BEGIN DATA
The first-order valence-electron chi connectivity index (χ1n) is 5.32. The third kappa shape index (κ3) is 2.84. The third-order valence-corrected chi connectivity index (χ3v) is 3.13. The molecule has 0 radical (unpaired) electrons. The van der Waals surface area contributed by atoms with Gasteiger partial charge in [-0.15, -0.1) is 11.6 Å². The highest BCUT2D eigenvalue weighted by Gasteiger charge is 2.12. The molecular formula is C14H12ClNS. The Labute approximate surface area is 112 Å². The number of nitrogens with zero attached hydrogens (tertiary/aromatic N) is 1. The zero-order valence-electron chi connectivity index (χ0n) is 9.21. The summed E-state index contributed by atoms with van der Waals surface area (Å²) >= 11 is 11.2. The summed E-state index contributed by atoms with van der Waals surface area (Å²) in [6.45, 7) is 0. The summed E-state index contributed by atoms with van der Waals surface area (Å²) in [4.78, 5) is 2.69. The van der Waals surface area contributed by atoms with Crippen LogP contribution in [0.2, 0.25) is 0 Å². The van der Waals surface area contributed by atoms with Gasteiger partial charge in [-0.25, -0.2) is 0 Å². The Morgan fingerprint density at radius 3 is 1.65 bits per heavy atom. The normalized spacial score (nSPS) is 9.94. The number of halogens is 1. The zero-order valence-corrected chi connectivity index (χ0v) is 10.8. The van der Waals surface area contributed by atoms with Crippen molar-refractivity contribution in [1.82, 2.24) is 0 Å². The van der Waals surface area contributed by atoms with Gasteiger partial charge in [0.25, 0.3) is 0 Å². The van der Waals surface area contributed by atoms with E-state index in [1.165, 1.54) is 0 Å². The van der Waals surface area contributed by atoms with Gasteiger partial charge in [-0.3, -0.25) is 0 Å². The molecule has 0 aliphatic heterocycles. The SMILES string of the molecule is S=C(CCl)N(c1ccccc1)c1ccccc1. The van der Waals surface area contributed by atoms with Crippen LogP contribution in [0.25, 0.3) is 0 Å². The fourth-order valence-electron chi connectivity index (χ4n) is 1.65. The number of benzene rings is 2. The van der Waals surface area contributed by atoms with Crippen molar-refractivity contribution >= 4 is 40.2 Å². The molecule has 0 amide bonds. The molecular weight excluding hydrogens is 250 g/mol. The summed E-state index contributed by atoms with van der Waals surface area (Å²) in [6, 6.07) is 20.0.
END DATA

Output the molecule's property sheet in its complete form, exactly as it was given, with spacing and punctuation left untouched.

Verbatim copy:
The first-order valence-electron chi connectivity index (χ1n) is 5.32. The third kappa shape index (κ3) is 2.84. The third-order valence-corrected chi connectivity index (χ3v) is 3.13. The molecule has 0 radical (unpaired) electrons. The van der Waals surface area contributed by atoms with Gasteiger partial charge in [-0.15, -0.1) is 11.6 Å². The highest BCUT2D eigenvalue weighted by Gasteiger charge is 2.12. The molecular formula is C14H12ClNS. The Labute approximate surface area is 112 Å². The number of nitrogens with zero attached hydrogens (tertiary/aromatic N) is 1. The zero-order valence-electron chi connectivity index (χ0n) is 9.21. The summed E-state index contributed by atoms with van der Waals surface area (Å²) >= 11 is 11.2. The summed E-state index contributed by atoms with van der Waals surface area (Å²) in [6.45, 7) is 0. The summed E-state index contributed by atoms with van der Waals surface area (Å²) in [4.78, 5) is 2.69. The van der Waals surface area contributed by atoms with Crippen LogP contribution in [0.2, 0.25) is 0 Å². The van der Waals surface area contributed by atoms with Gasteiger partial charge in [-0.25, -0.2) is 0 Å². The Morgan fingerprint density at radius 3 is 1.65 bits per heavy atom. The normalized spacial score (nSPS) is 9.94. The number of halogens is 1. The zero-order valence-corrected chi connectivity index (χ0v) is 10.8. The van der Waals surface area contributed by atoms with Crippen molar-refractivity contribution in [1.82, 2.24) is 0 Å². The van der Waals surface area contributed by atoms with Gasteiger partial charge in [0.25, 0.3) is 0 Å². The van der Waals surface area contributed by atoms with E-state index in [1.165, 1.54) is 0 Å². The van der Waals surface area contributed by atoms with Gasteiger partial charge in [-0.3, -0.25) is 0 Å². The molecule has 0 aliphatic heterocycles. The SMILES string of the molecule is S=C(CCl)N(c1ccccc1)c1ccccc1. The van der Waals surface area contributed by atoms with Crippen LogP contribution in [0.25, 0.3) is 0 Å². The fourth-order valence-electron chi connectivity index (χ4n) is 1.65. The number of benzene rings is 2. The van der Waals surface area contributed by atoms with Crippen molar-refractivity contribution >= 4 is 40.2 Å². The molecule has 0 amide bonds. The molecular weight excluding hydrogens is 250 g/mol. The summed E-state index contributed by atoms with van der Waals surface area (Å²) in [6, 6.07) is 20.0.